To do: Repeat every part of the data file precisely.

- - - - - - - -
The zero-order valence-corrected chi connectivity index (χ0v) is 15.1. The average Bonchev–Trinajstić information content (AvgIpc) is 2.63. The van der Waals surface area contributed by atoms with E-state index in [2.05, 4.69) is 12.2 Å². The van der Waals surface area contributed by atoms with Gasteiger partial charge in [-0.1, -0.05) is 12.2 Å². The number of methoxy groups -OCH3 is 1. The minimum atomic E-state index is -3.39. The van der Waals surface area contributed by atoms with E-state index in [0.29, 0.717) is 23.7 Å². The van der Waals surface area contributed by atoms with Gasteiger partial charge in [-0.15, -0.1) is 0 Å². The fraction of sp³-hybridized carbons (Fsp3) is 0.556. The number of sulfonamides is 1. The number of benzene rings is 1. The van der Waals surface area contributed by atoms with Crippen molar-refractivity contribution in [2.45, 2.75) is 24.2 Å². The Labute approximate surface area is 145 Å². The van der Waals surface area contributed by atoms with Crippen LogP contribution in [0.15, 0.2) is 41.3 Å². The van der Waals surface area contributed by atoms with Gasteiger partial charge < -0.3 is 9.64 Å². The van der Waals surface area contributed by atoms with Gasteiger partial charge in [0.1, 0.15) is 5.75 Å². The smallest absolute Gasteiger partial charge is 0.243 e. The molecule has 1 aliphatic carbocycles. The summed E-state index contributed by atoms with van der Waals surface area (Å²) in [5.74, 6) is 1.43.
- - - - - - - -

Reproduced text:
The zero-order valence-corrected chi connectivity index (χ0v) is 15.1. The average Bonchev–Trinajstić information content (AvgIpc) is 2.63. The van der Waals surface area contributed by atoms with E-state index in [2.05, 4.69) is 12.2 Å². The van der Waals surface area contributed by atoms with Gasteiger partial charge in [-0.1, -0.05) is 12.2 Å². The number of methoxy groups -OCH3 is 1. The minimum atomic E-state index is -3.39. The van der Waals surface area contributed by atoms with E-state index in [0.29, 0.717) is 23.7 Å². The van der Waals surface area contributed by atoms with Gasteiger partial charge in [-0.15, -0.1) is 0 Å². The fraction of sp³-hybridized carbons (Fsp3) is 0.556. The number of sulfonamides is 1. The number of benzene rings is 1. The van der Waals surface area contributed by atoms with Crippen molar-refractivity contribution in [2.45, 2.75) is 24.2 Å². The Labute approximate surface area is 145 Å². The van der Waals surface area contributed by atoms with Crippen LogP contribution in [0.15, 0.2) is 41.3 Å². The van der Waals surface area contributed by atoms with Gasteiger partial charge < -0.3 is 9.64 Å². The van der Waals surface area contributed by atoms with Gasteiger partial charge in [0.1, 0.15) is 5.75 Å². The smallest absolute Gasteiger partial charge is 0.243 e. The molecule has 1 aliphatic carbocycles. The summed E-state index contributed by atoms with van der Waals surface area (Å²) in [5.74, 6) is 1.43.